Dear Dr. Don,
I am considering a Roth IRA conversion for my retirement savings, but wonder if my husband and I can both have Roth IRAs for the same year. I was under the impression only one spouse can have a Roth IRA and the other spouse must then contribute to a traditional IRA.
— Leigh Legal
What’s sauce for the goose is sauce for the gander and vice versa. The choice between a Roth IRA and a traditional IRA doesn’t depend on the decision made by a spouse.
That’s true whether you’re talking about spousal IRAs — where a nonworking spouse can fund an IRA or Roth IRA with the working spouse’s earned income — or a two-career couple in which each member funds an account with his or her own earned income.
The tax code can limit the ability to make tax-deductible contributions to a traditional IRA and the ability to contribute to a Roth IRA. However, it’s not the spouse’s choice of account that places a limitation on the other spouse.
While there are still income restrictions on contributing to a Roth IRA, the income restrictions for converting to a Roth IRA have been removed. IRS Publication 590, “Individual Retirement Arrangements,” explains the changes surrounding Roth IRA conversions in 2010:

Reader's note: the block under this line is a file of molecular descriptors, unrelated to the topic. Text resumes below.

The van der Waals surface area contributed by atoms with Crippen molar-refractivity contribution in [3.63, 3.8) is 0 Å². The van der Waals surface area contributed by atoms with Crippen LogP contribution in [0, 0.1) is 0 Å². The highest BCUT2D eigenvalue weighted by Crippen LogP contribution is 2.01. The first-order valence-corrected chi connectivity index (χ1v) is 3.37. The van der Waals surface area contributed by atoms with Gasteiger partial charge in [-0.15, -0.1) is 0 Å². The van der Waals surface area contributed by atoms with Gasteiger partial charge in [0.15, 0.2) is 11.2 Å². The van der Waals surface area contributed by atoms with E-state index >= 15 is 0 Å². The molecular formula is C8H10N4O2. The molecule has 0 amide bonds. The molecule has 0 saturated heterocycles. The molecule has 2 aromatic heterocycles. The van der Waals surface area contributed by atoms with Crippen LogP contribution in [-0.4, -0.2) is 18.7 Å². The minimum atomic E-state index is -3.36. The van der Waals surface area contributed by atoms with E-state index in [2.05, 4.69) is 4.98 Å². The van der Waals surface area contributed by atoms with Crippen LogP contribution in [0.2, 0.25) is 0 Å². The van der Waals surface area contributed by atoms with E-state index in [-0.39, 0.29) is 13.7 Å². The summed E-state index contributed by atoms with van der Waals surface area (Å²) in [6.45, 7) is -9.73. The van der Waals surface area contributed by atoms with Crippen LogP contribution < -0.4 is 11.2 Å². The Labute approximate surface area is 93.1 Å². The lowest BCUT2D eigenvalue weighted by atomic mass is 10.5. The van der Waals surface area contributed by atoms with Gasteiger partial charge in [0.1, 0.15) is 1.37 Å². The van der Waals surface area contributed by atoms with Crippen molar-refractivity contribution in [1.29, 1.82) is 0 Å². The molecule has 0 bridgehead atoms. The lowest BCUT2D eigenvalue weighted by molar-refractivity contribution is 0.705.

Conversions to Roth IRAs. Beginning in 2010, the modified AGI and filing status requirements for converting a traditional IRA to a Roth IRA are eliminated. Also, for any 2010 rollover from an IRA other than a Roth IRA to a Roth IRA, any amounts that would be included as income will be included in income in equal amounts in 2011 and 2012. You can choose to include the entire amount in income in 2010.
If you’re both considering converting your traditional IRAs to Roth IRAs in 2010, I’d recommend working with a tax professional to determine the expected tax impact of that decision and the advisability of the conversion given your age, income and goals for the retirement accounts.
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